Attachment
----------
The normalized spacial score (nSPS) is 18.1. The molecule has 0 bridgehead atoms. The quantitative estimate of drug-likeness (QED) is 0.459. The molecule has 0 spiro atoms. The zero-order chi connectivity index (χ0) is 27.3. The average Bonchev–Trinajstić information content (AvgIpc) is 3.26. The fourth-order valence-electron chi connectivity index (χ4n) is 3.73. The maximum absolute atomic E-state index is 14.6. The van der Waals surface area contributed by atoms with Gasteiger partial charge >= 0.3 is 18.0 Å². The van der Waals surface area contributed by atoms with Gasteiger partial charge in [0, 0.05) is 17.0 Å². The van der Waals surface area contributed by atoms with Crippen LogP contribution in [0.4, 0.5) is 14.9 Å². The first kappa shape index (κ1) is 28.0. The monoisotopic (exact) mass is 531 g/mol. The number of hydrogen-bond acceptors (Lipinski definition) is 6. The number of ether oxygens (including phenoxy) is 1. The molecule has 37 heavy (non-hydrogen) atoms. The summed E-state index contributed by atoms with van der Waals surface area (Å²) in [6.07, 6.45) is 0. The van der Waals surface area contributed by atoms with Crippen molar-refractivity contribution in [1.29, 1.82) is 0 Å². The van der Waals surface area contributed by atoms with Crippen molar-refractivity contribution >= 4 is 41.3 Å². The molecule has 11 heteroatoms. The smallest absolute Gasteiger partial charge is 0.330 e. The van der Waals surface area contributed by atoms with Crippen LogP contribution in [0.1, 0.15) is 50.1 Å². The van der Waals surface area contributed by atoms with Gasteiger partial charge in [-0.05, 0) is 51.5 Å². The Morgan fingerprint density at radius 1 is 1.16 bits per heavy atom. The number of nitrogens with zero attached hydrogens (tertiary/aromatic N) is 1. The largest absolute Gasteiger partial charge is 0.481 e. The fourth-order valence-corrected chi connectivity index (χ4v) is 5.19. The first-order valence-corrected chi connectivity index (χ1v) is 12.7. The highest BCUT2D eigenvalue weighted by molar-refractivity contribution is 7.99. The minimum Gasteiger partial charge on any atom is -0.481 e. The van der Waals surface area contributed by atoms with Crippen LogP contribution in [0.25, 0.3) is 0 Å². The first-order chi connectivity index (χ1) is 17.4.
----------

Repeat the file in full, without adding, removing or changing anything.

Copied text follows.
The normalized spacial score (nSPS) is 18.1. The molecule has 0 bridgehead atoms. The quantitative estimate of drug-likeness (QED) is 0.459. The molecule has 0 spiro atoms. The zero-order chi connectivity index (χ0) is 27.3. The average Bonchev–Trinajstić information content (AvgIpc) is 3.26. The fourth-order valence-electron chi connectivity index (χ4n) is 3.73. The maximum absolute atomic E-state index is 14.6. The van der Waals surface area contributed by atoms with Gasteiger partial charge >= 0.3 is 18.0 Å². The van der Waals surface area contributed by atoms with Gasteiger partial charge in [0, 0.05) is 17.0 Å². The van der Waals surface area contributed by atoms with Crippen LogP contribution in [0.4, 0.5) is 14.9 Å². The first kappa shape index (κ1) is 28.0. The monoisotopic (exact) mass is 531 g/mol. The number of hydrogen-bond acceptors (Lipinski definition) is 6. The number of ether oxygens (including phenoxy) is 1. The molecule has 37 heavy (non-hydrogen) atoms. The summed E-state index contributed by atoms with van der Waals surface area (Å²) in [6.07, 6.45) is 0. The van der Waals surface area contributed by atoms with Crippen molar-refractivity contribution in [1.29, 1.82) is 0 Å². The van der Waals surface area contributed by atoms with Crippen molar-refractivity contribution >= 4 is 41.3 Å². The molecule has 11 heteroatoms. The smallest absolute Gasteiger partial charge is 0.330 e. The van der Waals surface area contributed by atoms with Crippen LogP contribution in [0.1, 0.15) is 50.1 Å². The van der Waals surface area contributed by atoms with Gasteiger partial charge in [-0.05, 0) is 51.5 Å². The Morgan fingerprint density at radius 1 is 1.16 bits per heavy atom. The number of nitrogens with zero attached hydrogens (tertiary/aromatic N) is 1. The largest absolute Gasteiger partial charge is 0.481 e. The fourth-order valence-corrected chi connectivity index (χ4v) is 5.19. The first-order valence-corrected chi connectivity index (χ1v) is 12.7. The highest BCUT2D eigenvalue weighted by molar-refractivity contribution is 7.99. The minimum Gasteiger partial charge on any atom is -0.481 e. The van der Waals surface area contributed by atoms with Crippen LogP contribution in [0.25, 0.3) is 0 Å². The first-order chi connectivity index (χ1) is 17.4.